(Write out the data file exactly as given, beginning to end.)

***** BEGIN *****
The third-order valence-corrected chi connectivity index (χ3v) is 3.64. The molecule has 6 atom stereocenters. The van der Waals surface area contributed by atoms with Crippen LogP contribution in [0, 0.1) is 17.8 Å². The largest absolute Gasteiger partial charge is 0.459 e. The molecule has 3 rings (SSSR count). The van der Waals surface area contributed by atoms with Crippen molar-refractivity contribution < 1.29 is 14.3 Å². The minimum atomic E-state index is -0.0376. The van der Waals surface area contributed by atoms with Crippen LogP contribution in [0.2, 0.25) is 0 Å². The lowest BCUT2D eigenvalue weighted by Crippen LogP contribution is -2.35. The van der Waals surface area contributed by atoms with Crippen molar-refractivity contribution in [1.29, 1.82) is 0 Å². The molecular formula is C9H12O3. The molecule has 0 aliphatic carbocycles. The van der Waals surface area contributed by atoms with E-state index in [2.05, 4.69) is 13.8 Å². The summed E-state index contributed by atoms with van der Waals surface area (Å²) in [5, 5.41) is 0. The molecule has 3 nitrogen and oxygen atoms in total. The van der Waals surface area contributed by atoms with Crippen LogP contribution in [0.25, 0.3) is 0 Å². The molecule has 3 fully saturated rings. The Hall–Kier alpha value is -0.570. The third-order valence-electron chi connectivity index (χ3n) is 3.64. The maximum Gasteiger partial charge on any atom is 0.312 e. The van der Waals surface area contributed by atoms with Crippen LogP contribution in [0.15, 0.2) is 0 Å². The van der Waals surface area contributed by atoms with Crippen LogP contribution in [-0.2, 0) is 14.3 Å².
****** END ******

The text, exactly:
The third-order valence-corrected chi connectivity index (χ3v) is 3.64. The molecule has 6 atom stereocenters. The van der Waals surface area contributed by atoms with Crippen LogP contribution in [0, 0.1) is 17.8 Å². The largest absolute Gasteiger partial charge is 0.459 e. The molecule has 3 rings (SSSR count). The van der Waals surface area contributed by atoms with Crippen molar-refractivity contribution < 1.29 is 14.3 Å². The minimum atomic E-state index is -0.0376. The van der Waals surface area contributed by atoms with Crippen LogP contribution in [0.2, 0.25) is 0 Å². The lowest BCUT2D eigenvalue weighted by Crippen LogP contribution is -2.35. The van der Waals surface area contributed by atoms with Crippen molar-refractivity contribution in [1.29, 1.82) is 0 Å². The molecular formula is C9H12O3. The molecule has 0 aliphatic carbocycles. The van der Waals surface area contributed by atoms with E-state index in [2.05, 4.69) is 13.8 Å². The summed E-state index contributed by atoms with van der Waals surface area (Å²) in [5, 5.41) is 0. The molecule has 3 nitrogen and oxygen atoms in total. The van der Waals surface area contributed by atoms with Crippen LogP contribution in [0.25, 0.3) is 0 Å². The molecule has 3 fully saturated rings. The Hall–Kier alpha value is -0.570. The third-order valence-electron chi connectivity index (χ3n) is 3.64. The maximum Gasteiger partial charge on any atom is 0.312 e. The van der Waals surface area contributed by atoms with Crippen LogP contribution in [0.15, 0.2) is 0 Å². The van der Waals surface area contributed by atoms with Crippen LogP contribution in [-0.2, 0) is 14.3 Å².